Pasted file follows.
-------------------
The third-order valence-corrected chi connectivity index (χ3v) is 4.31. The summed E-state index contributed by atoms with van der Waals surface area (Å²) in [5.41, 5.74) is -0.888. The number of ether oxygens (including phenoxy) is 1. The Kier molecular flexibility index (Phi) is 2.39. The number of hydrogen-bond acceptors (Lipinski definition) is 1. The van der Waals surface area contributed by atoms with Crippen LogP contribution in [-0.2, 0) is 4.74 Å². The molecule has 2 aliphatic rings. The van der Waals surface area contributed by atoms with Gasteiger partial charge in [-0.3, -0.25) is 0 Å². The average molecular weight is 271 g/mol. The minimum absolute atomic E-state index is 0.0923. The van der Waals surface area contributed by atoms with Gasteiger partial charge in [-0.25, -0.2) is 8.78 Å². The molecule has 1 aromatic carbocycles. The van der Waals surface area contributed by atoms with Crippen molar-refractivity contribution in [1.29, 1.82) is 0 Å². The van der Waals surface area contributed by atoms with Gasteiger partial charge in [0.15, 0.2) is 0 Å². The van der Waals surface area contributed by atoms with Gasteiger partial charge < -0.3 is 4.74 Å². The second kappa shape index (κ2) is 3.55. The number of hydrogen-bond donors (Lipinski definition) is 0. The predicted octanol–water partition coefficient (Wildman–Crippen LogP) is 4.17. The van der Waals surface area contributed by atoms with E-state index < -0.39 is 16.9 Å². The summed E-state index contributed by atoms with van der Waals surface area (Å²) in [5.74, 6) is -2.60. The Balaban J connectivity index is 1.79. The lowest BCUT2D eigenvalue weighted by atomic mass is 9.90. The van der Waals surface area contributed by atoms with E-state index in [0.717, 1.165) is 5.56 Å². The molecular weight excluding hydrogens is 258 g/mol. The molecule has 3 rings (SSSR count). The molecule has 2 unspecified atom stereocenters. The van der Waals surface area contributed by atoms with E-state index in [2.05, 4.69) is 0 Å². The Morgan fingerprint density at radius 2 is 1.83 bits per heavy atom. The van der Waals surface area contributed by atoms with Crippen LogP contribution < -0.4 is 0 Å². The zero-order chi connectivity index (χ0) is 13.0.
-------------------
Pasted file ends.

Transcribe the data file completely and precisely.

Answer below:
The third-order valence-corrected chi connectivity index (χ3v) is 4.31. The summed E-state index contributed by atoms with van der Waals surface area (Å²) in [5.41, 5.74) is -0.888. The number of ether oxygens (including phenoxy) is 1. The Kier molecular flexibility index (Phi) is 2.39. The number of hydrogen-bond acceptors (Lipinski definition) is 1. The van der Waals surface area contributed by atoms with Crippen LogP contribution in [-0.2, 0) is 4.74 Å². The molecule has 2 aliphatic rings. The van der Waals surface area contributed by atoms with Gasteiger partial charge in [-0.3, -0.25) is 0 Å². The average molecular weight is 271 g/mol. The minimum absolute atomic E-state index is 0.0923. The van der Waals surface area contributed by atoms with Gasteiger partial charge in [-0.25, -0.2) is 8.78 Å². The molecule has 1 aromatic carbocycles. The van der Waals surface area contributed by atoms with Crippen molar-refractivity contribution in [1.29, 1.82) is 0 Å². The van der Waals surface area contributed by atoms with Gasteiger partial charge in [0.15, 0.2) is 0 Å². The van der Waals surface area contributed by atoms with Gasteiger partial charge < -0.3 is 4.74 Å². The second kappa shape index (κ2) is 3.55. The number of hydrogen-bond donors (Lipinski definition) is 0. The predicted octanol–water partition coefficient (Wildman–Crippen LogP) is 4.17. The van der Waals surface area contributed by atoms with E-state index < -0.39 is 16.9 Å². The summed E-state index contributed by atoms with van der Waals surface area (Å²) in [5.74, 6) is -2.60. The Balaban J connectivity index is 1.79. The lowest BCUT2D eigenvalue weighted by atomic mass is 9.90. The van der Waals surface area contributed by atoms with E-state index in [0.717, 1.165) is 5.56 Å². The molecular weight excluding hydrogens is 258 g/mol. The molecule has 3 rings (SSSR count). The molecule has 2 unspecified atom stereocenters. The van der Waals surface area contributed by atoms with E-state index in [2.05, 4.69) is 0 Å². The Morgan fingerprint density at radius 2 is 1.83 bits per heavy atom. The van der Waals surface area contributed by atoms with Crippen LogP contribution < -0.4 is 0 Å². The zero-order chi connectivity index (χ0) is 13.0.